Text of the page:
author: nicholas giokas | contributor
People are not on the same page upon discussions about gun control
Gun control is one of the more difficult issues to pin down nowadays, and it makes perfect sense as to why. After a tragedy, emotions run high as people search for answers. After events like the one that took place in Oregon, it’s natural that Americans look at the state of their gun culture and ask, “What are we doing to stop this?” However, the debate that follows this question often appears to be more of a shouting match than a dialogue.
What truly poisons the well for those participating in the gun debate is that both sides of the argument talk right past each other. Those that propose restricting access to guns simply don’t understand anything about guns or gun culture in the States. Those against restrictions on guns don’t understand why there is a fear of guns in America.
Now what the former, the pro-restriction lobby, refuse to do is educate themselves on the subject that they are debating so fiercely about. It is honestly frustrating to listen to the arguments surrounding weapons bans because they don’t follow any sort of logic. Many of the Democrat candidates for President have talked about “assault weapons bans” without ever talking about what “assault weapons” are or why they should be banned. Pro-gun activists are often rightly frustrated because a hunting rifle is seen as less dangerous than a semi-automatic AKM because the AKM looks more menacing, despite the fact they both have the same killing power. What is equally frustrating is how pro-restriction activists will laugh off arguments concerning knife or other non-gun mass killings despite the fact they also happen often and are also deadly (a recent example being the knife attacks against the Israelis). As a result, those that are pro-restriction do a poor job of forming arguments that those with knowledge in guns and their culture would accept.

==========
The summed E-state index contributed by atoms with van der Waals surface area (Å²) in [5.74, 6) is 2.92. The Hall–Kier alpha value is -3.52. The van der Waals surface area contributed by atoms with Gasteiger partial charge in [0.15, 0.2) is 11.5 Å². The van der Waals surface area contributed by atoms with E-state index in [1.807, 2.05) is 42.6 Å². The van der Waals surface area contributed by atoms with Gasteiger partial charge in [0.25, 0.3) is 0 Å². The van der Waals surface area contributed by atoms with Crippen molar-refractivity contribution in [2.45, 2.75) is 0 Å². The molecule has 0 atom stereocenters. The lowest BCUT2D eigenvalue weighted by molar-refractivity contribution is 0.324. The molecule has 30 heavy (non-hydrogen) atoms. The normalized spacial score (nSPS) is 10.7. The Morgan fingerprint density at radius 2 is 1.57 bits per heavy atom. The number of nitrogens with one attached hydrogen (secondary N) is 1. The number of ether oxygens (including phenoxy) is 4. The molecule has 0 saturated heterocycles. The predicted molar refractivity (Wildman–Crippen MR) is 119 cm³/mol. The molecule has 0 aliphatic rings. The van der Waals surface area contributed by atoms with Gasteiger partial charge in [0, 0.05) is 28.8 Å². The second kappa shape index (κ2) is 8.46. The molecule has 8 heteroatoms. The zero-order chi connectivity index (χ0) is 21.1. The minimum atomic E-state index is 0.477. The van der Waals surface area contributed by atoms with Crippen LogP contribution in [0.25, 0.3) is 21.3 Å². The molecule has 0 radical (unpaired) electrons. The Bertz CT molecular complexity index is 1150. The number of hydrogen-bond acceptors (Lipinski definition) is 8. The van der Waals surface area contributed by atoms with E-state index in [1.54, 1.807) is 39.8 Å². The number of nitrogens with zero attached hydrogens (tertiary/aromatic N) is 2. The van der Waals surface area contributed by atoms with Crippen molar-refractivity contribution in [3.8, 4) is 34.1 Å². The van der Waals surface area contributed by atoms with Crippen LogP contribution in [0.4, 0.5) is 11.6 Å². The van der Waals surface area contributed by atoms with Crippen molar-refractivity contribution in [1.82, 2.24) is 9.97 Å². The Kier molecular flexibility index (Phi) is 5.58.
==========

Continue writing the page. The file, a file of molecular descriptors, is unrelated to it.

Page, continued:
The opposite is just as true for the pro-gun crowd. The pro-gun crowd has done a terrible PR job for themselves in the US and Canada. In the US, the extreme stance of the NRA has soured many Americans’ perception of guns, with their opposition to any form of background checks or getting rid of gun show loopholes. The fact of the matter is, that such measures need to be put in place and the majority of those in the pro-gun crowd, outside of the NRA, are perfectly fine with such measures. However, when the legislation is in the works for such measures to be beefed up or reformed, those in the “moderate” pro-gun crowd don’t do a good job explaining why the provisions on the restriction of guns themselves are what they oppose rather than the checks. What’s more, those in the NRA lobby make it difficult for the rest of the pro-gun crowd due to their complete disregard for the emotions of the pro-restriction side, ignoring the mindset that follows tragedy. The final issue ties into the first problem I have brought up for those in the pro-restriction group: gun education. Guns are a subject that everyone feels they know a lot about but, in reality, know next to nothing. What the pro-gun side needs to do is take a measured and understanding approach to explaining their hobby and they need to find a way to explain their arguments in an acceptable way to those with no knowledge on guns.
All in all, there should be two main messages on the gun control debate. Firstly, that both sides realize there is a sincere lack of mutual understanding; not by the fault of either side, but because both sides don’t see the importance in making sure everyone has the facts, whether it be on guns or on the emotions of those that have witnessed tragedy. The other message is that Canada is not America. Our guns and the culture surrounding them are entirely different than those in the States and it is because of this that gun owners are, more often than not, vilified unfairly by the Canadian public because of American events. All in all, people simply need to start talking to each other rather than past each other.